Juan Ayuso on 2023 Vuelta a España return: ‘After you come third, you only think about trying to win’

20-year-old sensation carries Pogačar-esque grand tour and Ardennes ambition into 2023: 'He is the example to follow.'

Photo: SOPA Images/LightRocket via Gett

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There’s no holding back 20-year-old sensation Juan Ayuso.

The UAE Emirates wunderkind is already dreaming of going two steps higher on the Vuelta a España podium after scoring a breakout third-place this summer.

“I want to try in the Vuelta again. In 2024 I will change grand tours, but next year I want to focus on the Vuelta as my objective,” Ayuso told El País.

“This year I finished third, so why shouldn’t I dream of victory? After you come in third, you can only think about trying to win.”

Ayuso ended his first full WorldTour season with an exclamation point at this year’s Vuelta.

The Barcelona native topped established GC stars like Miguel Ángel López and Giro d’Italia champions Richard Carapaz and Jai Hindley in what was his longest race since he last year crushed the 10-day development tour the “Baby Giro.”

“From ten days to 21 is twice as much, but I recovered very well and was at my best in the third week,” Ayuso said. “There I came closest to Enric Mas and Remco Evenepoel. That gives a lot of confidence for next year. It’s the litmus test for big tour riders.”

Also read: Ayuso on third at Vuelta a España: ‘I’ve proven I can one day win these races’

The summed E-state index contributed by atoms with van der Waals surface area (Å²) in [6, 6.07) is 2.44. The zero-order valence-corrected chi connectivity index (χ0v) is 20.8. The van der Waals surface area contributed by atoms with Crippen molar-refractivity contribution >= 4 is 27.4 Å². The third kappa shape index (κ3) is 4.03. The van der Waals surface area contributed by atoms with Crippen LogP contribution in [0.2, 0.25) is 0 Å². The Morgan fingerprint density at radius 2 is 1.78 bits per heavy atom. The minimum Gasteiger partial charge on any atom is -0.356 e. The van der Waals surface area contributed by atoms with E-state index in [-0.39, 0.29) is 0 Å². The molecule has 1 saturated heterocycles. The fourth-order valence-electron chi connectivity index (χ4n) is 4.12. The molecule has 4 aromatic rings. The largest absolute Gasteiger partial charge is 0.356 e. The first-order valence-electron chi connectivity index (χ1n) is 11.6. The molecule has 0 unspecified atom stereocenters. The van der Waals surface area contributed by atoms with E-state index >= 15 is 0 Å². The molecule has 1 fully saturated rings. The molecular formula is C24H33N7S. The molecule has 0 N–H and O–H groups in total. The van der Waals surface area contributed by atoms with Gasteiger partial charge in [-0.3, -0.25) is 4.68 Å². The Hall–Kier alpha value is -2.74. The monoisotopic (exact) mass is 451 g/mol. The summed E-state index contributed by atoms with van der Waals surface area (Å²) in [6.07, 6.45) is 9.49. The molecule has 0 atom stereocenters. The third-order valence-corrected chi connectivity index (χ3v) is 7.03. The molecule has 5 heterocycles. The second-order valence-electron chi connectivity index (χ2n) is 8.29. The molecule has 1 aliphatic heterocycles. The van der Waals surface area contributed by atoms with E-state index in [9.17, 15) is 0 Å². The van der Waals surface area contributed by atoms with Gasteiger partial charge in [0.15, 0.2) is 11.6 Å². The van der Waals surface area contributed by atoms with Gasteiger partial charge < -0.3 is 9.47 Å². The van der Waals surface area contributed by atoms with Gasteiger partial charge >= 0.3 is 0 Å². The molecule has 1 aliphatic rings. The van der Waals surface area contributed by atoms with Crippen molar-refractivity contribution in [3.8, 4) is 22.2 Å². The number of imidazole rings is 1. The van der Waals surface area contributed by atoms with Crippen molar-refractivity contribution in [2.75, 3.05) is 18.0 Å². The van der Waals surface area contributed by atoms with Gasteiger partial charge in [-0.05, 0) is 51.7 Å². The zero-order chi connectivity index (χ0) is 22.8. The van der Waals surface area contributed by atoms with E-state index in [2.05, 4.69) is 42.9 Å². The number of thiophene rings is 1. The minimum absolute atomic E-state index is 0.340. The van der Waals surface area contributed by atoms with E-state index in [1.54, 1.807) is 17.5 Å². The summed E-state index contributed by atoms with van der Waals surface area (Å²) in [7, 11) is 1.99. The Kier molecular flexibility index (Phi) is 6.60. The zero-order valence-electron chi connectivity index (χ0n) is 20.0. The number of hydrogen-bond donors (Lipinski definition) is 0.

Then aged 19, Ayuso became second-youngest rider to ever climb on a grand tour podium when he slotted in below Evenepoel and Mas this summer.

With a blockbuster contract stretching through 2028, Ayuso’s ride through his grand tour debut planted the Spaniard deep into UAE Emirates’ GC ambitions. He joins Tadej Pogačar, Brandon McNulty, João Almeida and new signing Adam Yates in a rich reserve of stage race talent.

Ardennes ambitions for Pogačar V.2

Ayuso scored a breakout third-place at this year’s Vuelta. (Photo: Tim de Waele/Getty Images)

UAE Emirates will schedule out its grand tour artillery at team camp next month, but Ayuso is pushing for a Pogačar-esque program of stage races and classics with the Vuelta at the center.

“I’ll talk it over with the team bosses and we’ll combine interests to work out the best calendar,” he said. “I’ll do more WorldTour races, but of a similar type as this year. Week-long stage races, Ardennes, a break, then the Vuelta.”

Ayuso long looked toward Pogačar as his guiding star.

The twosome crushed a series of KoMs on training camp this winter as the Spanish upstart snapped at his teammate’s heels and made the Slovenian his mentor.

“Training with Pogačar is a fantastic experience. He is the best in the world and it is an honor to race with him,” Ayuso said in January. “He is a reference point, someone in whose footsteps I want to follow. Learning from him is a luxury.”

Ayuso hasn’t yet hit the monument trail and DNFd on rookie runs through Amstel Gold and La Flèche Wallonne this season.

But with a first pro victory at the Circuito de Getxo and four more top-5s from one-day races in 2022, Ayuso could be wingman number one for Liège-Bastogne-Liège and Il Lombardia champion Pogačar in spring’s hilly races.

“He is the example to follow,” Ayuso said of his Slovenian teammate. “I know I can do well in the one-days and that’s why I want to test myself in the Ardennes next year.”

Pogačar won the Tour de France and hit the podium of Liège the year after he finished third in his Vuelta a España grand tour debut.

Ayuso will have him on speed-dial during the off-season.

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